Matthew 25:14-30  "For it is as if a man, going on a journey, summoned his slaves and entrusted his property to them; 15 to one he gave five talents, to another two, to another one, to each according to his ability. Then he went away. 16 The one who had received the five talents went off at once and traded with them, and made five more talents. 17 In the same way, the one who had the two talents made two more talents. 18 But the one who had received the one talent went off and dug a hole in the ground and hid his master's money. 19 After a long time the master of those slaves came and settled accounts with them. 20 Then the one who had received the five talents came forward, bringing five more talents, saying, 'Master, you handed over to me five talents; see, I have made five more talents.' 21 His master said to him, 'Well done, good and trustworthy slave; you have been trustworthy in a few things, I will put you in charge of many things; enter into the joy of your master.' 22 And the one with the two talents also came forward, saying, 'Master, you handed over to me two talents; see, I have made two more talents.' 23 His master said to him, 'Well done, good and trustworthy slave; you have been trustworthy in a few things, I will put you in charge of many things; enter into the joy of your master.' 24 Then the one who had received the one talent also came forward, saying, 'Master, I knew that you were a harsh man, reaping where you did not sow, and gathering where you did not scatter seed; 25 so I was afraid, and I went and hid your talent in the ground. Here you have what is yours.' 26 But his master replied, 'You wicked and lazy slave! You knew, did you, that I reap where I did not sow, and gather where I did not scatter? 27 Then you ought to have invested my money with the bankers, and on my return I would have received what was my own with interest. 28 So take the talent from him, and give it to the one with the ten talents. 29 For to all those who have, more will be given, and they will have an abundance; but from those who have nothing, even what they have will be taken away. 30 As for this worthless slave, throw him into the outer darkness, where there will be weeping and gnashing of teeth.'

Yeah, that story.  We know that story.  The parable of the talents, we call it.  And it is one of those interesting linguistic things that the Greek word for the unit of money used in the story has now become our word for abilities, or gifts.  Talent.  Talenta.  It was a large sum of money.  No, larger than that.  Larger than you are thinking.  It was an almost unthinkable sum of money.  Hard to translate into modern amounts.  Most commentators settle for years instead of amount.  It is equivalent, they will calculate, to fifteen years of labor.  If you worked at your job for fifteen years - and didn’t spend any of it - at the end you would have a talent.  Fifteen years.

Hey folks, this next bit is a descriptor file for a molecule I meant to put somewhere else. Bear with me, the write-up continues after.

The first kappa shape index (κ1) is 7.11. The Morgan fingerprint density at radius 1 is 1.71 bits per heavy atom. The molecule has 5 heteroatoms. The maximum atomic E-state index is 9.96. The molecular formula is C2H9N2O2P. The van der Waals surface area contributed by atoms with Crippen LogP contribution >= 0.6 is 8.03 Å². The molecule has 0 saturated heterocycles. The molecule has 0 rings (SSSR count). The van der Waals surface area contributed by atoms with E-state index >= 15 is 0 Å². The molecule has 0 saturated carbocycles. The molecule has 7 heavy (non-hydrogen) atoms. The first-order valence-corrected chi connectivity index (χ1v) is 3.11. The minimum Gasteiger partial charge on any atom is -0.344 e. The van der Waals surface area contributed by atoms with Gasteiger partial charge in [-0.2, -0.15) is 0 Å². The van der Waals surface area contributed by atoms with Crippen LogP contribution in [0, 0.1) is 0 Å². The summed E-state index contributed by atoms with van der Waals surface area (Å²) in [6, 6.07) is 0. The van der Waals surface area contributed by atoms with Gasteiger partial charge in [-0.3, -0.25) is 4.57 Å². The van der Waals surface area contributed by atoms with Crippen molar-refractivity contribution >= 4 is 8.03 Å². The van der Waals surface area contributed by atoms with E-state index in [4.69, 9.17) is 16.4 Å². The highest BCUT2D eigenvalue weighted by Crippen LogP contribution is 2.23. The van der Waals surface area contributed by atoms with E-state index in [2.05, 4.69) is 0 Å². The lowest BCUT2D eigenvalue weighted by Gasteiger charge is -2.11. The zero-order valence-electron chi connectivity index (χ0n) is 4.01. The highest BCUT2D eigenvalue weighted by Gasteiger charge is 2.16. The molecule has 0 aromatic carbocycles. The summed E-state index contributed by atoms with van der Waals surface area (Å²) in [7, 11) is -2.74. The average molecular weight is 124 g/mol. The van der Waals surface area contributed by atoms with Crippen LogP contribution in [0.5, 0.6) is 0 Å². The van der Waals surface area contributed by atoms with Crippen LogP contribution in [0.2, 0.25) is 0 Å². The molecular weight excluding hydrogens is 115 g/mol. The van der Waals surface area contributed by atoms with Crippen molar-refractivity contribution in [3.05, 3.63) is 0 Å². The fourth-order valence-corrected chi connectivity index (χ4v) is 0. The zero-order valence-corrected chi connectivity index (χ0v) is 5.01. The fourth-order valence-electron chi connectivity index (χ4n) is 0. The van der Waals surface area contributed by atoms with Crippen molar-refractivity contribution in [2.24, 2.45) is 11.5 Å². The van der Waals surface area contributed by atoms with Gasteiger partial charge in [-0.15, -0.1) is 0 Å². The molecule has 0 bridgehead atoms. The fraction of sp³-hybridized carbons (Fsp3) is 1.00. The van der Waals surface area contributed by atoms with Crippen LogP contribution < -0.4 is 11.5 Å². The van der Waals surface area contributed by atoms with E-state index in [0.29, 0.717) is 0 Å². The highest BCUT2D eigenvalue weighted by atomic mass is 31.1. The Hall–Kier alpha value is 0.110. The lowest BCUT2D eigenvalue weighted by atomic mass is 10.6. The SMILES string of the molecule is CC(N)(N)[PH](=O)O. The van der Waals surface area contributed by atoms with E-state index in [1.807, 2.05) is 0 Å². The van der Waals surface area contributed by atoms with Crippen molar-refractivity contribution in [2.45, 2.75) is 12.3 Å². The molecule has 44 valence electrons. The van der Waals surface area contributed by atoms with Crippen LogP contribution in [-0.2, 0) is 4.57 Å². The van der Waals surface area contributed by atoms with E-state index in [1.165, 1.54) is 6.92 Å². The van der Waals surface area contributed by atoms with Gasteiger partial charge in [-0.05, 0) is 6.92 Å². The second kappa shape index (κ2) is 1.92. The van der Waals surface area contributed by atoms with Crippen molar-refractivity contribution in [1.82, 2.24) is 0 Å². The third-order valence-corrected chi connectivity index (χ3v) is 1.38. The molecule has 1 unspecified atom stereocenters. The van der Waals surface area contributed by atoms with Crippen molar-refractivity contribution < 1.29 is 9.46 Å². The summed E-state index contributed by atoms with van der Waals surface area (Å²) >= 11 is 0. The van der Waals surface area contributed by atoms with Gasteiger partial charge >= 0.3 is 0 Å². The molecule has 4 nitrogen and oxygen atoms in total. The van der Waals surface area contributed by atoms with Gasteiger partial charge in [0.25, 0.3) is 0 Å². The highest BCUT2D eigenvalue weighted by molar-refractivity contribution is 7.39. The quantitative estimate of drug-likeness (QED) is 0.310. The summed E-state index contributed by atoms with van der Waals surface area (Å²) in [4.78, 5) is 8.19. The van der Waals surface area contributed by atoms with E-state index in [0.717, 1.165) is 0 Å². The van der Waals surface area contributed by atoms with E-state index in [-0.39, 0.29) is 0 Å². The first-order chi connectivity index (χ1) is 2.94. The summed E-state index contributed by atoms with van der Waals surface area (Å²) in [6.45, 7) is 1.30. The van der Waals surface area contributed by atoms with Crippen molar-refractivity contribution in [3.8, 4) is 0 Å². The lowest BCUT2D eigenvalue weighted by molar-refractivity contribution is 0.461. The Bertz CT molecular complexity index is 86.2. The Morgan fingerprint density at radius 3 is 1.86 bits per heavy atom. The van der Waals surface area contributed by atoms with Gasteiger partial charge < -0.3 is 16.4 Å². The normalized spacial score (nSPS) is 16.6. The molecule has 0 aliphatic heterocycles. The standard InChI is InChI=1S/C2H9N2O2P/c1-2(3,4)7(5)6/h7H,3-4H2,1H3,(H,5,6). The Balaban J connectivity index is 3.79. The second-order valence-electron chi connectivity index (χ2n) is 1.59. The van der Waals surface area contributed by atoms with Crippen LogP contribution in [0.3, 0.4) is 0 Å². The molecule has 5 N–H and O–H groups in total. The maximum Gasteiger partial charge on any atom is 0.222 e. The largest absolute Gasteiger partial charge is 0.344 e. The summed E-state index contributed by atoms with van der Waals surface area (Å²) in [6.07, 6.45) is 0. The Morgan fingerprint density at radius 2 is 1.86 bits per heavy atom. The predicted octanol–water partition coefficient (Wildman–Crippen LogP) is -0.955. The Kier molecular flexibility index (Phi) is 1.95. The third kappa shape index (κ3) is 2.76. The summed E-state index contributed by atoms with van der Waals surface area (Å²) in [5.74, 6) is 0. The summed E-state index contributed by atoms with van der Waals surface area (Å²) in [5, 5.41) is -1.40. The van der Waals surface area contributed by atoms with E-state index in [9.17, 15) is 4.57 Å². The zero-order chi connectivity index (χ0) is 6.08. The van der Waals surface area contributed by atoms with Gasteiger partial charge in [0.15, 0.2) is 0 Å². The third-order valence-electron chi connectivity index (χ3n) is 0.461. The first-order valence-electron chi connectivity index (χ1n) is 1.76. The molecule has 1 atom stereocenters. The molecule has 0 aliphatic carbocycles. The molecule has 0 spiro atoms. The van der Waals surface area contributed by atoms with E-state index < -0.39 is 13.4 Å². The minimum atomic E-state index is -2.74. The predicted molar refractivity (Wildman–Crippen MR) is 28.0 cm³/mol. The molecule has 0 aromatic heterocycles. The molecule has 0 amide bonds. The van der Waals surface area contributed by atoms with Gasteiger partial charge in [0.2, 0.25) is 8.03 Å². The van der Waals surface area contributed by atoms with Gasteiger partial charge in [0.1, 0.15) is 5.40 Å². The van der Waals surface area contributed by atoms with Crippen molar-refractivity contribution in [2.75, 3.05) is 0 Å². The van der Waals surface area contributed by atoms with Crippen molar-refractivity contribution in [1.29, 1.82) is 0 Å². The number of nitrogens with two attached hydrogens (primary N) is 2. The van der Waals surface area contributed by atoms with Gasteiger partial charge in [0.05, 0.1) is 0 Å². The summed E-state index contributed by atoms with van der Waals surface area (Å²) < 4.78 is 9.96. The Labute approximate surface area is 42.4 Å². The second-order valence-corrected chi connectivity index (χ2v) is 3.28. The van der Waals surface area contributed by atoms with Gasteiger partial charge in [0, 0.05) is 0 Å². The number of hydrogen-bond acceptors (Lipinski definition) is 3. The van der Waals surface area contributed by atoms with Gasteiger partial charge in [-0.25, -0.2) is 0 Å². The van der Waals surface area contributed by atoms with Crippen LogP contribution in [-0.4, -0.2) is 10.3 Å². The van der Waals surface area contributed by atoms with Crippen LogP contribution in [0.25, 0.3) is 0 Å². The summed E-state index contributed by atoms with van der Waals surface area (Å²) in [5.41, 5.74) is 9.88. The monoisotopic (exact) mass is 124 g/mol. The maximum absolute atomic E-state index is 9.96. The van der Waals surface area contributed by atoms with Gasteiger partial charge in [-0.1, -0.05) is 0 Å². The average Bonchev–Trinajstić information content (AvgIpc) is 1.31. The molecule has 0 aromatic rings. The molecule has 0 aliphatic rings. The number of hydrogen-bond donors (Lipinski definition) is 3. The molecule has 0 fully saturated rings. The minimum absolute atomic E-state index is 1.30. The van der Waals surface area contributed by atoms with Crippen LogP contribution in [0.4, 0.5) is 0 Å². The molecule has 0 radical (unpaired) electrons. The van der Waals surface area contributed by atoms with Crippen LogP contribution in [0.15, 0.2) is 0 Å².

You load sixteen tons, what do you get / Another day older and deeper in debt / Saint Peter don't you call me /  'cause I can't go \ I owe my soul to the company store.  My dad loved Tennessee Ernie Ford.  I remember that song.  Fifteen, sixteen, an impossible number when it comes to labor, when it comes to money.  Yet, in the story, here are three slaves (slaves mind you) handed 15, 30 or 75 years worth of wages and told ... Well, what are they told?  Nothing.  Not a thing.  Just handed it before the man skedaddled out of town.  “Here you go boys, a literal ton of money.  Gotta catch a train.”  “Wait.  What?”

Well, we good, industrious sorts look at what happened and the reactions of the man when he returns and say, well this is about working hard.  This is about using what you’ve got.  Don’t sit there like a lump.  Get off your keister and produce.  And that the blessed ones are the ones who make more.  Who get more.  Who have more.  But it’s OK, because, wink wink, it’s not really about money.  It’s about the abilities God has given each of you.  And Paul comes along later and tells us that we are given gifts to be used.  Not to make us better, but to build up the body of Christ.  So, when we work hard, we honor Christ.  So, get out there and use it.  

And you know what?  It works!  It’s a great story about laboring in the fields of the Lord, a story against the sin of sloth, or the selfishness of the one talent slave who was only worried about his own skin, about the concept of stewardship and taking responsibility and being accountable and ultimately about the need to prepare our souls for entry into the Kingdom of God.  That’s what this is all about after all.  It works.  And that’s what 99.9% of the commentaries say this is about.  

And yet.  I, for one, am uneasy about the portrayal of God, or Jesus, in this story.  The Master, the man going on a journey, is depicted as a hard man reaping where he does not sow, gathering where he does not scatter seed.  This sounds like a predatory business person who skirts the edge of ethical business practice to amass this incredible amount of wealth.  And then hands it over, with no instruction, as a test of those he owns.  He gave it to them, in our translation, according to their ability.  But the Greek read that he gave it to them according to their power.  To the power they could wield in the mercenary world, the connections they have, the palms they can grease.  How in the world could they double that enormous amount of money without succumbing to shady business dealings?  Even the instructions to the one talent slave were you should have put it in the bank.  But to a first century Jew, collecting interest was illegal, the sin of usury.